B&H is currently at $6k. I'm not a fan of buying used when I can help it. Either camera would pay for itself with work currently booked for February. So it's really a matter of how much $$ I can manage to keep in my pocket.

I'd totally just buy an Arri, but I've never heard of them and don't trust unknown brands. ;)

Some of the reports of "quirkiness" with the FS7 are putting me off a bit. (Such as the review on the front of DVInfo right now.) I'm also not a fan of having to jump to menus to engage high FPS modes. When necessary, I'd likely need to switch to high FPS modes quite quickly (not really want to shoot everything at 180, I don't think...)

John Wiley
January 26th, 2015, 12:11 AM
If you're worried about quirkiness or minor quibbles with the FS7, then why not rent one for a day and try it out for yourself? Every new camera has quirks and sometimes it's a case of the user adjusting over time, other times a firmware fix comes pretty quickly to rectify it.

If it's a straight-up question of economics though, the FS700 will keep much more money in your pocket while still achieving 90% of what the FS7 can for HD shooting (or even outdoing it in some cases, if you add an O7Q+).

Ryan Douthit
January 26th, 2015, 12:40 AM
Another benefit of the FS700 and O7Q+ is that I would also be able to use the Odyssey with my A7S. Still going back and forth. Will make a final decision in about a week, most likely, as I have a shoot coming up mid-Feb I'd like to use it for.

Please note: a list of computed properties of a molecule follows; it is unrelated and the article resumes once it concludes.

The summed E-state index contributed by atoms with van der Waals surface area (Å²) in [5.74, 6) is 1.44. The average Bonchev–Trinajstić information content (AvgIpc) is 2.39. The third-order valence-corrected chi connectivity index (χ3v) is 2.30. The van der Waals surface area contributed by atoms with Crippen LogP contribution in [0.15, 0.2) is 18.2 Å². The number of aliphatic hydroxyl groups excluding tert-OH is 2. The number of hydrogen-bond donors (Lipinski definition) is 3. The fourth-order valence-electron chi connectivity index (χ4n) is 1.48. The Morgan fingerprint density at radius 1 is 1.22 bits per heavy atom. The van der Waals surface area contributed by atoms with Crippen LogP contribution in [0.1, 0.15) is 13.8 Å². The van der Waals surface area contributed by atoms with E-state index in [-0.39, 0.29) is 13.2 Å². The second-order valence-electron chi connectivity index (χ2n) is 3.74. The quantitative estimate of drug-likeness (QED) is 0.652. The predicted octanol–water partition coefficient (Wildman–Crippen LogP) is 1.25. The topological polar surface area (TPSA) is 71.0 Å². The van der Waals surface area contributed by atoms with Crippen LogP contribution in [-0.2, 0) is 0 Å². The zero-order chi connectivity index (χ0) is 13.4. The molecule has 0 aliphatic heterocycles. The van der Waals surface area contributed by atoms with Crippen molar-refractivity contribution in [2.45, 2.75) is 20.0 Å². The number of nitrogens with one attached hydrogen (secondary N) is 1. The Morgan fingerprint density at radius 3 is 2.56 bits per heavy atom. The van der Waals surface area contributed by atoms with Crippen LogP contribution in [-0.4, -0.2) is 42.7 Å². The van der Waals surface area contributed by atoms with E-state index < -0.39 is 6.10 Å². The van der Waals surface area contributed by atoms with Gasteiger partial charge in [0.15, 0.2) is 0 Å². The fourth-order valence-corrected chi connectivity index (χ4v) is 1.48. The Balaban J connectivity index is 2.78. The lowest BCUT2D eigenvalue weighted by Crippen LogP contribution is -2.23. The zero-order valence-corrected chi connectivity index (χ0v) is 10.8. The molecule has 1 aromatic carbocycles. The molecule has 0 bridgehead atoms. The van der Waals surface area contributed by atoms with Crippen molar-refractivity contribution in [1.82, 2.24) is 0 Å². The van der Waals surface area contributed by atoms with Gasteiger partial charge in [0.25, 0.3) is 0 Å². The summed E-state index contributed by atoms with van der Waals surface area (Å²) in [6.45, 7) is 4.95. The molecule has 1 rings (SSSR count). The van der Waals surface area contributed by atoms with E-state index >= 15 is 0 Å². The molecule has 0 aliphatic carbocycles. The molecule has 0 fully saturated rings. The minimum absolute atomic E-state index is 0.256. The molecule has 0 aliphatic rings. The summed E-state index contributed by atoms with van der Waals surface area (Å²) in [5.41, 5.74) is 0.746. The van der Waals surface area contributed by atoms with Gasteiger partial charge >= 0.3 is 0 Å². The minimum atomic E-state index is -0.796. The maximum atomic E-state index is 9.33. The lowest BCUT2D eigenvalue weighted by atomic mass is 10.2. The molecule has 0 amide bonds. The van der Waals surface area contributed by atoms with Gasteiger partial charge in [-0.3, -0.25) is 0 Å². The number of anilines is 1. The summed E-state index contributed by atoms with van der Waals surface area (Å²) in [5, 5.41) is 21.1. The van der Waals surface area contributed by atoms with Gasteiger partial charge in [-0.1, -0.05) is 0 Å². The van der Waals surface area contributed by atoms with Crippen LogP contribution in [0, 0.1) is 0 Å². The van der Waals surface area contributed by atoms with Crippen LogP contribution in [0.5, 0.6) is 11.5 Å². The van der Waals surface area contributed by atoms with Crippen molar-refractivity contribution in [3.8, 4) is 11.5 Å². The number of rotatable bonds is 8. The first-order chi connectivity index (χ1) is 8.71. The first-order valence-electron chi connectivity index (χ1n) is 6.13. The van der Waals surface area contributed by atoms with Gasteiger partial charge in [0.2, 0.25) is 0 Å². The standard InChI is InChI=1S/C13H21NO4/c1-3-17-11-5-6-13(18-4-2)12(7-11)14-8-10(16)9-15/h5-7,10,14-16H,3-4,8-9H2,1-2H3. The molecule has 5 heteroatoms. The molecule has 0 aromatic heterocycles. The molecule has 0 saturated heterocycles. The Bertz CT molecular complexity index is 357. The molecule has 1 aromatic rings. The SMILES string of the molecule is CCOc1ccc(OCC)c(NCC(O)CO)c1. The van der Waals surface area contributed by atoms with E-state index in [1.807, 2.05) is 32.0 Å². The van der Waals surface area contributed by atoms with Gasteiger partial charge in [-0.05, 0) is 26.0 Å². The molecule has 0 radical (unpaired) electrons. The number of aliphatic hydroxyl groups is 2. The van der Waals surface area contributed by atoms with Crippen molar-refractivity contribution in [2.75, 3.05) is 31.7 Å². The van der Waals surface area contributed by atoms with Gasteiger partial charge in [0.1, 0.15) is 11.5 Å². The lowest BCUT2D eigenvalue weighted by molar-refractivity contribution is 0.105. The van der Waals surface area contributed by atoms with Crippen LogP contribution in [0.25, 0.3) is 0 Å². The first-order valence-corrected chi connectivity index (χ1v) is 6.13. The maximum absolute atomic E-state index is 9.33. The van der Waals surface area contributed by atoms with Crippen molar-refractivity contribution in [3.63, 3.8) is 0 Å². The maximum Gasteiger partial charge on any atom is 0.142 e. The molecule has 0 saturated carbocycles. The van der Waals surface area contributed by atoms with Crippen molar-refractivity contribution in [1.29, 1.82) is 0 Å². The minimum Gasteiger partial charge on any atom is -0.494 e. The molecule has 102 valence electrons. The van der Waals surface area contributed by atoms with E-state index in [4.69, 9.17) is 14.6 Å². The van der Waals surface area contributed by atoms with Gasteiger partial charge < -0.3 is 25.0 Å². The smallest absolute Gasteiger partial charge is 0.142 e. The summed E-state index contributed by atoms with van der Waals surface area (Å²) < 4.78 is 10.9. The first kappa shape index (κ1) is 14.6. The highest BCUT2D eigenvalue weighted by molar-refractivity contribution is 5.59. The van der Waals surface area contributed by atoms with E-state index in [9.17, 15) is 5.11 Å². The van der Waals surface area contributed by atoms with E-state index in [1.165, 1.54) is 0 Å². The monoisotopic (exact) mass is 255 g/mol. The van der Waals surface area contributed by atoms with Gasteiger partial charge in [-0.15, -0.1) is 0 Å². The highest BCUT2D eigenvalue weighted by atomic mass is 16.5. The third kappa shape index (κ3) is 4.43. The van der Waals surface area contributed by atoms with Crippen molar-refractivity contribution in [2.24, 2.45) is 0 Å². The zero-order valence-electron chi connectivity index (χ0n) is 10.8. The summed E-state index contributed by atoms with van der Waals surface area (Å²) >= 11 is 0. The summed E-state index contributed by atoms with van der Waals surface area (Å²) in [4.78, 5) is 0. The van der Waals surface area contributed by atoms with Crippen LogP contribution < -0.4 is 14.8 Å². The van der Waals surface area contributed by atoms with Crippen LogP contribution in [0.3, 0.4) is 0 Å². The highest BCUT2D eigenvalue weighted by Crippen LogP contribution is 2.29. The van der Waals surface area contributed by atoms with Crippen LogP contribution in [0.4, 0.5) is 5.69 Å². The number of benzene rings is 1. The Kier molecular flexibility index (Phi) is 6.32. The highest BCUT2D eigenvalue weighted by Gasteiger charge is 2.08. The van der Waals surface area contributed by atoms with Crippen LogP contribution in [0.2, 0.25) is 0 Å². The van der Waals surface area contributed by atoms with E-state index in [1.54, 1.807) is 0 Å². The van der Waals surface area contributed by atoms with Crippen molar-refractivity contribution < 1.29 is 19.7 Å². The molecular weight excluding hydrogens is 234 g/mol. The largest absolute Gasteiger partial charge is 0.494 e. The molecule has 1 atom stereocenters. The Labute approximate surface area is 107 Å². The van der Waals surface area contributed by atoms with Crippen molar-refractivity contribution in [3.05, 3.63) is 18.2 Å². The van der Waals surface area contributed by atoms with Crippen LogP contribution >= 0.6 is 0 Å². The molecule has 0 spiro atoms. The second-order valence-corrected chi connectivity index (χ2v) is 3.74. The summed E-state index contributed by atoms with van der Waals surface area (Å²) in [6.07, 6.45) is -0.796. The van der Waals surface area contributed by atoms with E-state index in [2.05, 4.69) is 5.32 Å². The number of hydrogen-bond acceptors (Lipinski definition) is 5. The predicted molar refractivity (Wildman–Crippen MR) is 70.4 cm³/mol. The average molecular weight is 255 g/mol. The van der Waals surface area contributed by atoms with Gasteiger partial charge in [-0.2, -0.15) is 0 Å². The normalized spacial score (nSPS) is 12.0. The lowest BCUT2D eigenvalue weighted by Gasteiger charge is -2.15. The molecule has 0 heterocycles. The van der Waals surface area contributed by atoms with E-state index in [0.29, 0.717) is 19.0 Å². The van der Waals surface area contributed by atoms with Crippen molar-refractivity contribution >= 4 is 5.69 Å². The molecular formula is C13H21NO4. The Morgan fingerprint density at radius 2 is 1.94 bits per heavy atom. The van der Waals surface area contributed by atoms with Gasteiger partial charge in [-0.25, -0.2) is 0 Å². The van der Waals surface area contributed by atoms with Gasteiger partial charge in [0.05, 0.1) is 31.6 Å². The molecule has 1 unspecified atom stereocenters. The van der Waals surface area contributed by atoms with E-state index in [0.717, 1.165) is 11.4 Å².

Mike Watson
January 26th, 2015, 01:02 AM
B&H is currently at $6k. I'm not a fan of buying used when I can help it.
The bleeding edge crowd is selling their FS700s in droves and the used price is way down. Profit on their loss.

Look for a camera that has been babied. It will be hard to tell by looking at the photos, but look for stuff like the original box, the packing material, the lens caps, the original manual. Anybody who squirrled away their receipt and box for 3 years took care of their camera.

If you buy the 700 used today and decide next month to get the FS7 - the 700 will be worth almost exactly what you paid for it. Not the case at all if you buy new.

John Wiley
January 26th, 2015, 01:40 AM
I totally agree with everything Mike said - usually I like to buy my primary work cameras new so I've got warranty & peace of mind, but the FS700's are going for crazy low prices right now, and I doubt they can lose much more value at all - even over the next few years - given there is no other camera with it's features in the price range. If you buy used and decide to upgrade later, your cost of ownership for 1-2 years could be as little as a few hundred dollars (which is what is costs to rent one for a day!).

Still, sometimes it's hard to silence that voice in the back of your head which swears pre-owned gear is a product of the devil.

Ray Lee
January 26th, 2015, 12:13 PM
The bleeding edge crowd is selling their FS700s in droves and the used price is way down. Profit on their loss.

Look for a camera that has been babied. It will be hard to tell by looking at the photos, but look for stuff like the original box, the packing material, the lens caps, the original manual. Anybody who squirrled away their receipt and box for 3 years took care of their camera.